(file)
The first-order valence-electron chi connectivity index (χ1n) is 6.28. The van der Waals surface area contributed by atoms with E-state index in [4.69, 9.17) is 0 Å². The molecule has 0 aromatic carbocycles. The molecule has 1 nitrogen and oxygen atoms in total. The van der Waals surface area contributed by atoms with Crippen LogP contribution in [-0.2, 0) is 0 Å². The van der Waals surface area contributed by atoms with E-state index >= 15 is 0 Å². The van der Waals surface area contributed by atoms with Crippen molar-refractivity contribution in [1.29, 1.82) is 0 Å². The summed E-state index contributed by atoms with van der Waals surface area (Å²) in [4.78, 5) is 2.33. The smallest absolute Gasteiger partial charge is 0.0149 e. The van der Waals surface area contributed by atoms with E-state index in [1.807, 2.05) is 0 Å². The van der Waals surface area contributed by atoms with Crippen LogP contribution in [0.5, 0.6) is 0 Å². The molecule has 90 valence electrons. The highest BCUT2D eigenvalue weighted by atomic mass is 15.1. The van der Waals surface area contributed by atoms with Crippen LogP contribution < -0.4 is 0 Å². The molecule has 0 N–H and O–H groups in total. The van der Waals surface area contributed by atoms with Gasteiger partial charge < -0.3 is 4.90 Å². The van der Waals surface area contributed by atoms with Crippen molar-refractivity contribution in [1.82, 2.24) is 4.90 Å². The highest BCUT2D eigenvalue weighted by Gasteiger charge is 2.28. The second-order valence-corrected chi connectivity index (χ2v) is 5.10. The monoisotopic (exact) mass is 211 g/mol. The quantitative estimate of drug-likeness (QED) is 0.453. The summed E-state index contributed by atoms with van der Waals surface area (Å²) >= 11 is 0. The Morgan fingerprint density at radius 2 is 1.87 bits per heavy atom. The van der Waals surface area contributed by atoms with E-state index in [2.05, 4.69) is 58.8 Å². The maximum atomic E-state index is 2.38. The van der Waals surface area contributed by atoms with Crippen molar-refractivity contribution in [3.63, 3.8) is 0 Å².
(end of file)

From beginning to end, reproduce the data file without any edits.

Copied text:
The first-order valence-electron chi connectivity index (χ1n) is 6.28. The van der Waals surface area contributed by atoms with E-state index in [4.69, 9.17) is 0 Å². The molecule has 0 aromatic carbocycles. The molecule has 1 nitrogen and oxygen atoms in total. The van der Waals surface area contributed by atoms with Crippen LogP contribution in [-0.2, 0) is 0 Å². The van der Waals surface area contributed by atoms with E-state index >= 15 is 0 Å². The van der Waals surface area contributed by atoms with Crippen molar-refractivity contribution in [1.29, 1.82) is 0 Å². The summed E-state index contributed by atoms with van der Waals surface area (Å²) in [4.78, 5) is 2.33. The smallest absolute Gasteiger partial charge is 0.0149 e. The van der Waals surface area contributed by atoms with E-state index in [1.807, 2.05) is 0 Å². The van der Waals surface area contributed by atoms with Crippen LogP contribution in [0.5, 0.6) is 0 Å². The molecule has 90 valence electrons. The highest BCUT2D eigenvalue weighted by atomic mass is 15.1. The van der Waals surface area contributed by atoms with Crippen LogP contribution < -0.4 is 0 Å². The molecule has 0 N–H and O–H groups in total. The van der Waals surface area contributed by atoms with Gasteiger partial charge < -0.3 is 4.90 Å². The van der Waals surface area contributed by atoms with Crippen molar-refractivity contribution in [1.82, 2.24) is 4.90 Å². The highest BCUT2D eigenvalue weighted by Gasteiger charge is 2.28. The second-order valence-corrected chi connectivity index (χ2v) is 5.10. The monoisotopic (exact) mass is 211 g/mol. The quantitative estimate of drug-likeness (QED) is 0.453. The summed E-state index contributed by atoms with van der Waals surface area (Å²) >= 11 is 0. The Morgan fingerprint density at radius 2 is 1.87 bits per heavy atom. The van der Waals surface area contributed by atoms with E-state index in [2.05, 4.69) is 58.8 Å². The maximum atomic E-state index is 2.38. The van der Waals surface area contributed by atoms with Crippen molar-refractivity contribution in [3.63, 3.8) is 0 Å².